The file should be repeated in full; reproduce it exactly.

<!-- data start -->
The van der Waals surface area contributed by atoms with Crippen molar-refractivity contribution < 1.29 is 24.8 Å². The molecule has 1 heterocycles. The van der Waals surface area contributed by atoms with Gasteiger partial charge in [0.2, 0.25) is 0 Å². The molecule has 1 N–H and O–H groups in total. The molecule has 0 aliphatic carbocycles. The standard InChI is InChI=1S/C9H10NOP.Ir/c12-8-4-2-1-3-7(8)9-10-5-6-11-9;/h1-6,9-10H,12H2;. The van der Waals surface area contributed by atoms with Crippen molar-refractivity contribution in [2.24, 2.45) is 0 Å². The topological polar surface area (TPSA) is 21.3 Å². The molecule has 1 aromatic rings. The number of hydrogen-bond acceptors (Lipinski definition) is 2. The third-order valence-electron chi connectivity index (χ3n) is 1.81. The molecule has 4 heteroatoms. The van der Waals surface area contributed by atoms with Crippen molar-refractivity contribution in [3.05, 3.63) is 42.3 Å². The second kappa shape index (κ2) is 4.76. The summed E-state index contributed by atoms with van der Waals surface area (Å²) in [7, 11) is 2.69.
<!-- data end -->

The van der Waals surface area contributed by atoms with Crippen molar-refractivity contribution < 1.29 is 24.8 Å². The molecule has 1 heterocycles. The van der Waals surface area contributed by atoms with Gasteiger partial charge in [0.2, 0.25) is 0 Å². The molecule has 1 N–H and O–H groups in total. The molecule has 0 aliphatic carbocycles. The standard InChI is InChI=1S/C9H10NOP.Ir/c12-8-4-2-1-3-7(8)9-10-5-6-11-9;/h1-6,9-10H,12H2;. The van der Waals surface area contributed by atoms with Crippen molar-refractivity contribution in [2.24, 2.45) is 0 Å². The topological polar surface area (TPSA) is 21.3 Å². The molecule has 1 aromatic rings. The number of hydrogen-bond acceptors (Lipinski definition) is 2. The third-order valence-electron chi connectivity index (χ3n) is 1.81. The molecule has 4 heteroatoms. The van der Waals surface area contributed by atoms with Crippen molar-refractivity contribution in [3.05, 3.63) is 42.3 Å². The second kappa shape index (κ2) is 4.76. The summed E-state index contributed by atoms with van der Waals surface area (Å²) in [7, 11) is 2.69.